Mental Notes with Hilary Valdez: The lows of opioids and how we deal with stress

Mental Notes with Hilary Valdez: The lows of opioids and how we deal with stress

by Hilary Valdez
Stripes Japan

For many centuries’ opium was taken orally as a folk medicine for pain and injuries. The practice of opium smoking was introduced from Java to China in the 17th century. During the 1800s, Chinese addiction to opium provided a great trade opportunity as opium smoking spread throughout China. The first Opium War with Britain began in 1839, ending in 1842. The war saw China ceding Hong Kong to Britain. The Anglo-French War, or second Opium War, from 1856 through 1860 forced China to legalize the opium trade. Suddenly, poppy growing spread rapidly in China. But Chinese grown opium was not strong, so the British blended it with stronger opium grown and imported from India. The British encouraged opium use---the opium tax was helping their government’s gross revenue and balance of payments.

In 1964, the psychedelic drug revolution was sweeping America, and masking a fast-growing heroin market that progressed from heroin users during the 1940s and 1950s. Each year international criminals and cocaine families were smuggling seventy-five percent of the estimated forty billion dollars’ worth of cocaine sold in the United States. Drug-related homicides were soaring. The Human Potential Movement was spreading. Growth Groups, T-Groups, and weekend marathon encounter groups are untapping an individual’s hidden-self yearning to be discovered and set free. The psychological teachings of Dr. Carl Rogers, Abraham Maslow, Fritz Pearls, Timothy Leary, and Virginia Satire are flourishing, guiding the movement with intuitive wisdom and unconditional positive regard. Adding to the alpha-omega is Aldous Huxley’s book, “Doors to Perception,” a virtual intellectual blueprint for understanding and navigating hallucinogenic trips. The Gestalt “Aha” experience is unveiling new plateaus of consciousness and self-understanding, laying the psycho-social foundation for the “free-love movement” and unleashing the largest social experiment of modern times, facilitated by the largest consumption of recreational drugs the world has yet to experience.

Today, opium consists of a mixture of naturally-occurring opiate alkaloids serving as the building blocks for the synthesis of modern opioid drugs. The opioid alkaloids contained in opium extracts (codeine, morphine, thebaine) are used to synthesize many prescription narcotics (morphine, codeine, oxycodone). Heroin is made from raw materials extracted from the opium poppy plant. Some common narcotics and opioids drugs include: Opium, Heroin, Codeine, Oxycodone, Hydrocodone, Tramadol, Morphine, Hydromorphone, Fentanyl, and Carfentanil which is a hundred times stronger than fentanyl and thousands of times stronger than heroin.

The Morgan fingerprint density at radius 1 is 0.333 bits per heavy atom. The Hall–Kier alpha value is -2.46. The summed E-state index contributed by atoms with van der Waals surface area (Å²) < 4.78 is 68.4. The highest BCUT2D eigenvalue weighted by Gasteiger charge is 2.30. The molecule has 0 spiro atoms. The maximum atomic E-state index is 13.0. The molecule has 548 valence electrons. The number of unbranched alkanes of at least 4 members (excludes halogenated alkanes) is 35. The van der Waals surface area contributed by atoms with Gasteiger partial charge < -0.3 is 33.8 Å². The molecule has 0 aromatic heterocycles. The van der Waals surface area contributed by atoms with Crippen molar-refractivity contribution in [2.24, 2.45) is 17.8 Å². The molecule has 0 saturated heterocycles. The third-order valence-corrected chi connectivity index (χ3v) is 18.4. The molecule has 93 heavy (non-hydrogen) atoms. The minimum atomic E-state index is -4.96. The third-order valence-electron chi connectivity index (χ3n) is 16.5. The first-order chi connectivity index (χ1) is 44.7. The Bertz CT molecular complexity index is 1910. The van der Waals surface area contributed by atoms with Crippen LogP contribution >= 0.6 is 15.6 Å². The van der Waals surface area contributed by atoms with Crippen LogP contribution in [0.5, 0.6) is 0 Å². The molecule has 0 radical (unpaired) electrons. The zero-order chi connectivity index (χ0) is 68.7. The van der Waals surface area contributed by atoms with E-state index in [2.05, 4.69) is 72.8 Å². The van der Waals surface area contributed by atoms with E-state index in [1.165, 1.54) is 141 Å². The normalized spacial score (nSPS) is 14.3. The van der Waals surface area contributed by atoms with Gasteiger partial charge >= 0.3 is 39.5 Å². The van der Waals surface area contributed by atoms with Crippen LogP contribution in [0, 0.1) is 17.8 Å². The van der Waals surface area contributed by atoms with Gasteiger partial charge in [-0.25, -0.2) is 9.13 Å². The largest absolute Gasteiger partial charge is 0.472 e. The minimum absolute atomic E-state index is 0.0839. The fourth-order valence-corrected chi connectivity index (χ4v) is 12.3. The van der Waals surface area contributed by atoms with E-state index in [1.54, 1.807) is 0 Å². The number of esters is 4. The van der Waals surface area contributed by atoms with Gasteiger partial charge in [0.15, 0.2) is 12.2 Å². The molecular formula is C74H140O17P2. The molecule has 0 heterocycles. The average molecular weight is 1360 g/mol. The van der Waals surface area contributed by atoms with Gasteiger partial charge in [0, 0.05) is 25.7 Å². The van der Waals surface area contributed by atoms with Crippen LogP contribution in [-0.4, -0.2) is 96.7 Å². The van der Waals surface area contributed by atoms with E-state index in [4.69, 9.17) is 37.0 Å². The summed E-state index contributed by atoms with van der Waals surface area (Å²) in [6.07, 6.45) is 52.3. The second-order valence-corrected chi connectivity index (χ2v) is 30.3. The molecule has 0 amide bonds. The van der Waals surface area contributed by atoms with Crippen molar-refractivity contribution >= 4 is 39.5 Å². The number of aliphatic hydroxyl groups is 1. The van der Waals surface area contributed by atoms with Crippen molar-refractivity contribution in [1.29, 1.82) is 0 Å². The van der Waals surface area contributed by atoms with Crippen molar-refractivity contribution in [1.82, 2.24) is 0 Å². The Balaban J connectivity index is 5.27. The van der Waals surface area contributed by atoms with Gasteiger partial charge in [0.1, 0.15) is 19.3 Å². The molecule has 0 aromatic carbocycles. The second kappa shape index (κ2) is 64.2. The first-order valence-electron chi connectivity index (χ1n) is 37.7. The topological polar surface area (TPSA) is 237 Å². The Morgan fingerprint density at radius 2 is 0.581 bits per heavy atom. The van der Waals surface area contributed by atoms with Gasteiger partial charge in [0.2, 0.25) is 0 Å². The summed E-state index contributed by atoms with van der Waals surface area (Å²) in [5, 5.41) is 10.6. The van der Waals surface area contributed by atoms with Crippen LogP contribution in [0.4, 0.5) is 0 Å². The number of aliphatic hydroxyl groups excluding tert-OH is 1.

The misuse and addiction to opioids, prescription pain relievers, heroin, and synthetic opioids – fentanyl, and alcohol is a serious mistake. “Purple  Haze” is not just a song by Jimmy Hendrix, it’s a cloud that fogs your mind from thinking rationally. When I was at the Combat Center at 29 Palms, Marines returning from theatre were getting in trouble due to their high stress levels. Hey, life is stressful! But, dealing with stress in a positive way builds resilience.

Stress is like snow; it builds up and can have a negative effect on your body and mind. Stop watching or reading stories about traumatic events, this is a trigger, especially for those who have been exposed to trauma. Be optimistic. Change what you can, accept what you can’t change. Just choose your attitude about a traumatic event, re-frame it; what did you learn? Replace negative thinking and thoughts with positive talk. Think before you speak, catch yourself, then correct yourself. Identify what behaviors you need to change and strengthen. Hang around positive friends. How do you spend your time? Establish some new goals. Start by making small, achievable goals.

“When under stress, clean up the mess.”  Do something! Wash the car, clean the house, vacuum the dog, stay busy. When I’m confused, I usually go to church, when it’s empty, and I just sit quietly, enjoying the tranquility, clearing my mind, and saying a few prayers. Then I bicycle to the gym and work out for about an hour. Hmmm, okay then, what’s the strategic response to your situation? Everyone happy and thinking clearly?

Life Hint: When I feel unsure about what to do – I examine the consequences.


Hilary Valdez is a retiree living in Japan. He is an experienced Mental Health professional and Resiliency Trainer. Valdez is a former Marine and has worked with the military most of his career and most recently worked at Camp Zama as a Master Resiliency Trainer. Valdez now has a private practice and publishes books on social and psychological issues. His books are available on Amazon and for Kindle. Learn more about Valdez and contact him at or at

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